The Russians seem to have held firmer on ownership, however, following reports that CNPC wanted to invest at least $10 billion in joint development of the Siberian fields. There was no mention of equity last Wednesday so Chinese calls for a stake in upstream production seem to have been resisted. This fits with the Kremlin’s unspoken block on Chinese ownership in its energy sector (although CNPC did get approvals last year to buy a fifth of the Yamal LNG project led by Novatek, Russia’s second-biggest natural-gas producer after Gazprom).
How about price?
Price has been the main sticking point for years. Gazprom hasn’t wanted to drop below its European tariff levels, fearing other customers will demand discounts too. But the Chinese counter that they won’t pay more than they do for the gas they buy from Turkmenistan.
Russian Prime Minister Dmitry Medvedev continued to insist on benchmarking against European prices in remarks earlier this month that “in the long run, the price will be fair and totally comparable to the price of European supplies.”
Of course, the reference to “the long run” left Russian negotiators with some wriggle-room. But the final outcome on pricing is largely unknown as Gazprom is insisting that the terms are a “commercial secret”. In the meantime the estimates are being based on the headline numbers (a $400 billion contract for 38 billion cubic metres of gas annually over a 30-year period) and the consensus is that Beijing is going to pay about $350 per thousand cubic metres. That would be pretty similar to the prices from Turkmenistan and less than the $380 average that Gazprom demands from its European customers.
Gazprom has pushed to link contract prices to the cost of oil – an arrangement similar to the one used with customers in Europe – but CNPC hasn’t been keen, saying it sees gas imports as more of an alternative to coal. A basic agreement on indexing was reached last year, although there’s been wrangling over the benchmarks to be used.
But Craig Pirrong, a finance and energy professor at the University of Houston, says that speculating about pricing is pointless without a better understanding of the index arrangements. “Since nobody knows what that formula is, they have no clue on what the real price is,” he insists.
Elsewhere, there are calls for more clarity on how much of the contract will be prepaid (Russia needs the cash to finance its own construction costs, which are estimated at a minimum of $55 billion). Alexander Medvedev, the head of Gazprom’s export unit, has said previously that $25 billion was agreed “in principle,” Reuters has reported.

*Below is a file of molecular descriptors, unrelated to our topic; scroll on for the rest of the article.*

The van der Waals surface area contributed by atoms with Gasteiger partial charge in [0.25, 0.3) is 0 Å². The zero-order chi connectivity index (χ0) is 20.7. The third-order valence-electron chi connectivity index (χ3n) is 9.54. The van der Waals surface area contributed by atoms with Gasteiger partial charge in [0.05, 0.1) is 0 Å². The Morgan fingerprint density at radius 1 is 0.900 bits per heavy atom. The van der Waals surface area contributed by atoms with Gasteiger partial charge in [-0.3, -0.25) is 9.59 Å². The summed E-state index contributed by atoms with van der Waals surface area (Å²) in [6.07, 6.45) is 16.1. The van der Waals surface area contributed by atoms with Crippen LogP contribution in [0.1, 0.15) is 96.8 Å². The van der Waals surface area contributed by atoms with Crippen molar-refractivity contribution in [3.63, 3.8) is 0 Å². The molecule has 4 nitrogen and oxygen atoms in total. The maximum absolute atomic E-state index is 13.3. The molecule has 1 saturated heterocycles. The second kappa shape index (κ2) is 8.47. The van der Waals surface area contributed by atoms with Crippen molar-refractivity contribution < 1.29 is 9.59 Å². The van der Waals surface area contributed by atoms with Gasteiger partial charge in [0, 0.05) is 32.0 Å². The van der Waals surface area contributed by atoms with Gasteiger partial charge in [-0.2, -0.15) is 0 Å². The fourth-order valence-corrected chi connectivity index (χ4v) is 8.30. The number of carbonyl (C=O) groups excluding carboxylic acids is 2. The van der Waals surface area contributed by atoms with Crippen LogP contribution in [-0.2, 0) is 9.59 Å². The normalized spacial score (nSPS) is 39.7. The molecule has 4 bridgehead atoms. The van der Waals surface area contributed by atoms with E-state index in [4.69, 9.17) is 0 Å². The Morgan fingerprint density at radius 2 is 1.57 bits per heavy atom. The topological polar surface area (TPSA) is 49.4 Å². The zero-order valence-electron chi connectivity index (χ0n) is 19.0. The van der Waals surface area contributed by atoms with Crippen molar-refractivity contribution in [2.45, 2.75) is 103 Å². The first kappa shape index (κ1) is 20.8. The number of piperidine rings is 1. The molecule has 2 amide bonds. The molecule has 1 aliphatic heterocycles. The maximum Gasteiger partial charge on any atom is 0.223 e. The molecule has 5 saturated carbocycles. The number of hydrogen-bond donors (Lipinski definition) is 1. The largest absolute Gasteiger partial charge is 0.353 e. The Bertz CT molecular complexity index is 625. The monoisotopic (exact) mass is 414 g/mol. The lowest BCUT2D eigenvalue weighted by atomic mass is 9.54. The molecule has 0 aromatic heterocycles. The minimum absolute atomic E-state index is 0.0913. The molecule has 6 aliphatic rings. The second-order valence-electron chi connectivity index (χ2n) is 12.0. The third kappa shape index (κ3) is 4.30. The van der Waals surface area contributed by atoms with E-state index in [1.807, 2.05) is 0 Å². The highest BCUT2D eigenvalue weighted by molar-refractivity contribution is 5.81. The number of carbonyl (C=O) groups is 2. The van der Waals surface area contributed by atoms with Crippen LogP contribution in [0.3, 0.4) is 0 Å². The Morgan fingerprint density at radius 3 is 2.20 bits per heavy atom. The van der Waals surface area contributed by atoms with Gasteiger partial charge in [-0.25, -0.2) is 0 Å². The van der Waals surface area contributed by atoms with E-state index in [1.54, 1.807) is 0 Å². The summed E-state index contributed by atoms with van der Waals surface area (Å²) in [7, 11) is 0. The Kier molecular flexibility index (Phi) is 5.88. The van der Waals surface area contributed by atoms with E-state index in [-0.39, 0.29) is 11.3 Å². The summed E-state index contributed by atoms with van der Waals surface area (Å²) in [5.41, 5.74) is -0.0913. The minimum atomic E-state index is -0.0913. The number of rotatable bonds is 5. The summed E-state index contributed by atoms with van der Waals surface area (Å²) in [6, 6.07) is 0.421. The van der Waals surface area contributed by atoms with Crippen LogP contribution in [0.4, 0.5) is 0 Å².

But Gazprom’s CEO Aleksey Miller then admitted that the two sides were still talking about the final sum. “That little slip by Miller is a huge red flag that this deal isn’t as done as the principals claim,” Pirrong warns. “If that part is still under discussion, the entire thing is still under discussion.”
There was more pressure on Russia to do the deal than China?
The Global Times says that it’s not too bothered if the contract hasn’t been completed. “It’s like two brothers doing business,” it explained. “Even if there is no deal, the trust is still there.”
Yet it was brinkmanship rather than brotherly love that was apparent in Shanghai last week. The Chinese knew that Putin couldn’t leave without a major announcement. Levering up the pressure, they pushed the Russians hard until the early hours of Wednesday, before stepping back and clinking glasses on a contract announcement.
But the celebration doesn’t mean that a final deal has been done. Putin may have saved face but it has cost the Chinese little in negotiating terms. And what seems more likely is that the two countries came to an outline agreement last week but left key items like price and upfront payments for another day.
The bigger picture is that the Chinese have been developing other options to meet their gas needs until 2020. An initial pipeline from Turkmenistan that reaches China through Central Asia opened five years ago and Beijing agreed to fund a fourth spur for the pipeline through Tajikistan and Kyrgyzstan in March.
In a timely reminder to Moscow of China’s choice of options, Xi Jinping also hosted the Turkmen president for a three-day visit two weeks ago.
Last year CNPC started getting gas from a second pipeline that links fields off the Burmese coast with the Yunnan border. Likewise China has been building more terminals for delivery of liquid natural gas (LNG), becoming the third-largest importer globally last year.
These alternatives mean that time is on China’s side in the pipeline negotiations, says Feng Yujun, an expert from the Chinese Institute of Contemporary International Relations. As Beijing broadens its options, Moscow’s position weakens, especially if spot prices drop further in response to the shale gas glut in the United States.
“China should actually sit back,” Feng told 21CN Business Herald. “There is no rush to get this agreement inked as the conditions in the international gas market favour its position.”